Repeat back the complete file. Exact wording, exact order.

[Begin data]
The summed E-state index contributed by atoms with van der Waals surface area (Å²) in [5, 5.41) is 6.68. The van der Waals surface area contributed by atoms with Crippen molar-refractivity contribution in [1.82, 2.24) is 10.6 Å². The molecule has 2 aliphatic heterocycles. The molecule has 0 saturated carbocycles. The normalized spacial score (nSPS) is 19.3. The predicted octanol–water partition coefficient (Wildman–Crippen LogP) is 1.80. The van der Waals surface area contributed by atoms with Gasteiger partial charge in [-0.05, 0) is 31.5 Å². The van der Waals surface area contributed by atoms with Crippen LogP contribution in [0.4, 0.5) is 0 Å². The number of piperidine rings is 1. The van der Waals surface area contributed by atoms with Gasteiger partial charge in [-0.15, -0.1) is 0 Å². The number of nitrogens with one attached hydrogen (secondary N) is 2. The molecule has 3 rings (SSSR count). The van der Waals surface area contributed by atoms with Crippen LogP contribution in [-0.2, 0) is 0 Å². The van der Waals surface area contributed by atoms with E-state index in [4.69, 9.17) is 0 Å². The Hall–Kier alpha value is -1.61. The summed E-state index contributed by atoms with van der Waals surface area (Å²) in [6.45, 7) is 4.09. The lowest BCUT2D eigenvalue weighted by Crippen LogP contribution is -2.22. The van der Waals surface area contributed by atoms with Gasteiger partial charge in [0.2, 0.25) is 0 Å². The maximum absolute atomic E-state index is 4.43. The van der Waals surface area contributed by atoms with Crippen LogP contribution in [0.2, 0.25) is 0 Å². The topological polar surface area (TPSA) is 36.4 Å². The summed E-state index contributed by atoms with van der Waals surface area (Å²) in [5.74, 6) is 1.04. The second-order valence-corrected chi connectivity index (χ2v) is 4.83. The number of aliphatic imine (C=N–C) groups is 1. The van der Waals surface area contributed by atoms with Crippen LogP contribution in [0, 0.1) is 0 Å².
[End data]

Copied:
The summed E-state index contributed by atoms with van der Waals surface area (Å²) in [5, 5.41) is 6.68. The van der Waals surface area contributed by atoms with Crippen molar-refractivity contribution in [1.82, 2.24) is 10.6 Å². The molecule has 2 aliphatic heterocycles. The molecule has 0 saturated carbocycles. The normalized spacial score (nSPS) is 19.3. The predicted octanol–water partition coefficient (Wildman–Crippen LogP) is 1.80. The van der Waals surface area contributed by atoms with Gasteiger partial charge in [-0.05, 0) is 31.5 Å². The van der Waals surface area contributed by atoms with Crippen LogP contribution in [0.4, 0.5) is 0 Å². The number of piperidine rings is 1. The van der Waals surface area contributed by atoms with Gasteiger partial charge in [-0.15, -0.1) is 0 Å². The number of nitrogens with one attached hydrogen (secondary N) is 2. The molecule has 3 rings (SSSR count). The van der Waals surface area contributed by atoms with Crippen LogP contribution in [-0.2, 0) is 0 Å². The van der Waals surface area contributed by atoms with E-state index in [4.69, 9.17) is 0 Å². The Hall–Kier alpha value is -1.61. The summed E-state index contributed by atoms with van der Waals surface area (Å²) in [6.45, 7) is 4.09. The lowest BCUT2D eigenvalue weighted by Crippen LogP contribution is -2.22. The van der Waals surface area contributed by atoms with Gasteiger partial charge in [0.2, 0.25) is 0 Å². The maximum absolute atomic E-state index is 4.43. The van der Waals surface area contributed by atoms with Crippen LogP contribution in [0.2, 0.25) is 0 Å². The topological polar surface area (TPSA) is 36.4 Å². The summed E-state index contributed by atoms with van der Waals surface area (Å²) in [5.74, 6) is 1.04. The second-order valence-corrected chi connectivity index (χ2v) is 4.83. The number of aliphatic imine (C=N–C) groups is 1. The van der Waals surface area contributed by atoms with Crippen LogP contribution in [0, 0.1) is 0 Å².